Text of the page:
How to Tune a Graphic Equalizer

By Matthew Anderson

Graphic equalizers use sliders to tune individual frequency ranges in an audio signal. The sliders can be used either to boost the strength of the signal in a specific frequency range or to cut it. This type of equalizer can be found in home audio systems, DJ equipment, and electric instrument rigs. Graphic equalizers designed for home usage typically have ten sliders whereas professional models for situations requiring a greater amount of control typically have 25 to 31 sliders. Graphic equalizers with more sliders allow a finer level of tuning.

On the graphic equalizer, push all the sliders to the “0” position. Note that this is the exact center of the slider path, not the bottom. This is the point where the audio signal is not being altered by the graphic equalizer.

Adjust the volume slider to a comfortable listening level. It should be loud enough so that you are not straining to hear the speaker output.

Move the lowest frequency slider, normally on the far left side of the graphic equalizer, slowly through its entire range. Listen to how this individual slider alters the audio signal.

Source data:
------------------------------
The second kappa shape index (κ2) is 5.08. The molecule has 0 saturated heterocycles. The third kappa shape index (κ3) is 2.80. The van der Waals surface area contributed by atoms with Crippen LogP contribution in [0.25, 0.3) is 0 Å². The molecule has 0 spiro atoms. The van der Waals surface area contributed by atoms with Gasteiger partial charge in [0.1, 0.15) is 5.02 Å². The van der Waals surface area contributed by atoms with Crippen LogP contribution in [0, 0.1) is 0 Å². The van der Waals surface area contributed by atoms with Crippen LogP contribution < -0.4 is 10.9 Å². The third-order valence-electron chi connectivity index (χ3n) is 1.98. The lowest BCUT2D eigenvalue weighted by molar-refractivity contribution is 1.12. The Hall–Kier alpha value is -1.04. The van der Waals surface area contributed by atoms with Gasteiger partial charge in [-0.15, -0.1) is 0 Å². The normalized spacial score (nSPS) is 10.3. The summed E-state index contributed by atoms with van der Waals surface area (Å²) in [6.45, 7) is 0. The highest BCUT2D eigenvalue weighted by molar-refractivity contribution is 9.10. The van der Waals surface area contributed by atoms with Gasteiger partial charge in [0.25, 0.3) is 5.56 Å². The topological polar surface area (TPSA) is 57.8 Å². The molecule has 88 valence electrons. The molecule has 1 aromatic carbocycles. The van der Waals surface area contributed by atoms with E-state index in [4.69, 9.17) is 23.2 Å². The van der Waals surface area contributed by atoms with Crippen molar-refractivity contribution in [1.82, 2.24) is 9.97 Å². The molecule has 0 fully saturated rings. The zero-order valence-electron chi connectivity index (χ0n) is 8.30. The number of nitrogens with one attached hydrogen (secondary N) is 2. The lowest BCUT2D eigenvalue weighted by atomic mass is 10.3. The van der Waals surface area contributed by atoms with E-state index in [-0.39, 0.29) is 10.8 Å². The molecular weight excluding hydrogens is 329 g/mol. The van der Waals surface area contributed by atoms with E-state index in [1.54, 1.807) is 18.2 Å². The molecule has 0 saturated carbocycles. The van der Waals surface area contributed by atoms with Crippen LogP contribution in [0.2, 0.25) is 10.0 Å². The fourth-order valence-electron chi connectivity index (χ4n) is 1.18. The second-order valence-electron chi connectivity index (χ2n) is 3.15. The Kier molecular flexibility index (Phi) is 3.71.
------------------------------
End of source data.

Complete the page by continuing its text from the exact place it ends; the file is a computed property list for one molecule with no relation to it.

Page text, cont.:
Tune the lowest frequency slider to a position you find most appealing. Tuning a graphic equalizer is subjective. There are no right or wrong settings. In addition, settings on one graphic equalizer often will sound different on another equalizer model or for different audio applications.

Repeat Step 3 and Step 4 for each slider. Tune the sliders from left to right.

Tip

Ideally, you should not tune a graphic equalizer while wearing ear protection. Most forms of ear protection do not evenly stop every frequency range, which hampers tuning the equalizer properly. However, wear hearing protection if it is not possible to tune the graphic equalizer at volumes that do not cause hearing damage. It is not required to start at the lowest frequency sliders and work your way up, but it is a good starting point. It is usually easier to tune the higher frequencies after tuning the lower frequencies.

Warning

Almost any audio system is capable of causing permanent ear damage. Wear ear protection if the audio system is causing your ears to ring.

About the Author

Matthew Anderson started as a writer and editor in 2003. He has written content used in a textbook published by Wiley Publishing, among other publications. Anderson majored in chemical engineering and has training in guitar performance, music theory and song composition.